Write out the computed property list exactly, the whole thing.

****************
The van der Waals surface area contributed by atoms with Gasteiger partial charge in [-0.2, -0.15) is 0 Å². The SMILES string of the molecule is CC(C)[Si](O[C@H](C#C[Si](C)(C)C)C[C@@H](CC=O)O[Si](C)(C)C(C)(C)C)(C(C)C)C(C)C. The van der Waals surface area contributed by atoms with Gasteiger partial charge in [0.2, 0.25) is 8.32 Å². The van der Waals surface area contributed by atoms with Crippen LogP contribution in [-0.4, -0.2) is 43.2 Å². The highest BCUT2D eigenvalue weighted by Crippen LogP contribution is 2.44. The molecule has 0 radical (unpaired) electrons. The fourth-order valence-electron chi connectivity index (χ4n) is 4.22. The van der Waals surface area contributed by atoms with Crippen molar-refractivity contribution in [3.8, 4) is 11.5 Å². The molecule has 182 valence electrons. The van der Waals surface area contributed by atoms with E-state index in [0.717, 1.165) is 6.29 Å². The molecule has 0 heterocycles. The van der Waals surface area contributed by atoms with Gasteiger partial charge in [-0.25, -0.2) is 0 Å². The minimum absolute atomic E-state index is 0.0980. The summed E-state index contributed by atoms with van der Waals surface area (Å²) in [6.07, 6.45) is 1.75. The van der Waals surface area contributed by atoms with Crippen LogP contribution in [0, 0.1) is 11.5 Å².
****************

The van der Waals surface area contributed by atoms with Gasteiger partial charge in [-0.2, -0.15) is 0 Å². The SMILES string of the molecule is CC(C)[Si](O[C@H](C#C[Si](C)(C)C)C[C@@H](CC=O)O[Si](C)(C)C(C)(C)C)(C(C)C)C(C)C. The van der Waals surface area contributed by atoms with Gasteiger partial charge in [0.2, 0.25) is 8.32 Å². The van der Waals surface area contributed by atoms with Crippen LogP contribution in [-0.4, -0.2) is 43.2 Å². The highest BCUT2D eigenvalue weighted by Crippen LogP contribution is 2.44. The molecule has 0 radical (unpaired) electrons. The fourth-order valence-electron chi connectivity index (χ4n) is 4.22. The van der Waals surface area contributed by atoms with Crippen molar-refractivity contribution in [3.8, 4) is 11.5 Å². The molecule has 182 valence electrons. The van der Waals surface area contributed by atoms with E-state index in [0.717, 1.165) is 6.29 Å². The molecule has 0 heterocycles. The van der Waals surface area contributed by atoms with Gasteiger partial charge in [-0.25, -0.2) is 0 Å². The minimum absolute atomic E-state index is 0.0980. The summed E-state index contributed by atoms with van der Waals surface area (Å²) in [6.07, 6.45) is 1.75. The van der Waals surface area contributed by atoms with Crippen LogP contribution in [0, 0.1) is 11.5 Å².